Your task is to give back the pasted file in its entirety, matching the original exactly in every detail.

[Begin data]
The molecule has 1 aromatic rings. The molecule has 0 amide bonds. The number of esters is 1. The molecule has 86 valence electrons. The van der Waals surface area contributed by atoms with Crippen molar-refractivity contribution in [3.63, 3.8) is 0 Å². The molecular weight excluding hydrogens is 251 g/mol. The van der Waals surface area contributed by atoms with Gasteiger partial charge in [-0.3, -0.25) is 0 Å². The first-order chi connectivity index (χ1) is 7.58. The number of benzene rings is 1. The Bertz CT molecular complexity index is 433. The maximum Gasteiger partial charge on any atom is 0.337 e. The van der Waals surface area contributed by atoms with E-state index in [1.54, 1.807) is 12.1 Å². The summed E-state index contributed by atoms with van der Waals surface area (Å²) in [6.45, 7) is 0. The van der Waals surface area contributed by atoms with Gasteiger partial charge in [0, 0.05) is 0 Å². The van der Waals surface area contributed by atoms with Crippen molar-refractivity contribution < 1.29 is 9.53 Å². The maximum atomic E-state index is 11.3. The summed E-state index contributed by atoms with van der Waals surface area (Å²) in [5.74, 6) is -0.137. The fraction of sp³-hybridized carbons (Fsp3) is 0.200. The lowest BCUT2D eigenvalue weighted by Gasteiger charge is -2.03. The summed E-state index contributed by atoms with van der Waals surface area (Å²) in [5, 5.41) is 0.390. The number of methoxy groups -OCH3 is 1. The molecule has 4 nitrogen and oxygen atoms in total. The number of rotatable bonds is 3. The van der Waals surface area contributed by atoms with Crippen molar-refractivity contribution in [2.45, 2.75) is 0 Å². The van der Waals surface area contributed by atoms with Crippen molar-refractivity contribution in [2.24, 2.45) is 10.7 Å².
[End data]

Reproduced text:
The molecule has 1 aromatic rings. The molecule has 0 amide bonds. The number of esters is 1. The molecule has 86 valence electrons. The van der Waals surface area contributed by atoms with Crippen molar-refractivity contribution in [3.63, 3.8) is 0 Å². The molecular weight excluding hydrogens is 251 g/mol. The van der Waals surface area contributed by atoms with Gasteiger partial charge in [-0.3, -0.25) is 0 Å². The first-order chi connectivity index (χ1) is 7.58. The number of benzene rings is 1. The Bertz CT molecular complexity index is 433. The maximum Gasteiger partial charge on any atom is 0.337 e. The van der Waals surface area contributed by atoms with E-state index in [1.54, 1.807) is 12.1 Å². The summed E-state index contributed by atoms with van der Waals surface area (Å²) in [6.45, 7) is 0. The van der Waals surface area contributed by atoms with Gasteiger partial charge in [0, 0.05) is 0 Å². The van der Waals surface area contributed by atoms with Crippen molar-refractivity contribution < 1.29 is 9.53 Å². The maximum atomic E-state index is 11.3. The summed E-state index contributed by atoms with van der Waals surface area (Å²) in [5.74, 6) is -0.137. The fraction of sp³-hybridized carbons (Fsp3) is 0.200. The lowest BCUT2D eigenvalue weighted by Gasteiger charge is -2.03. The summed E-state index contributed by atoms with van der Waals surface area (Å²) in [5, 5.41) is 0.390. The number of methoxy groups -OCH3 is 1. The molecule has 4 nitrogen and oxygen atoms in total. The number of rotatable bonds is 3. The van der Waals surface area contributed by atoms with Crippen molar-refractivity contribution in [2.45, 2.75) is 0 Å². The van der Waals surface area contributed by atoms with Crippen molar-refractivity contribution in [2.24, 2.45) is 10.7 Å².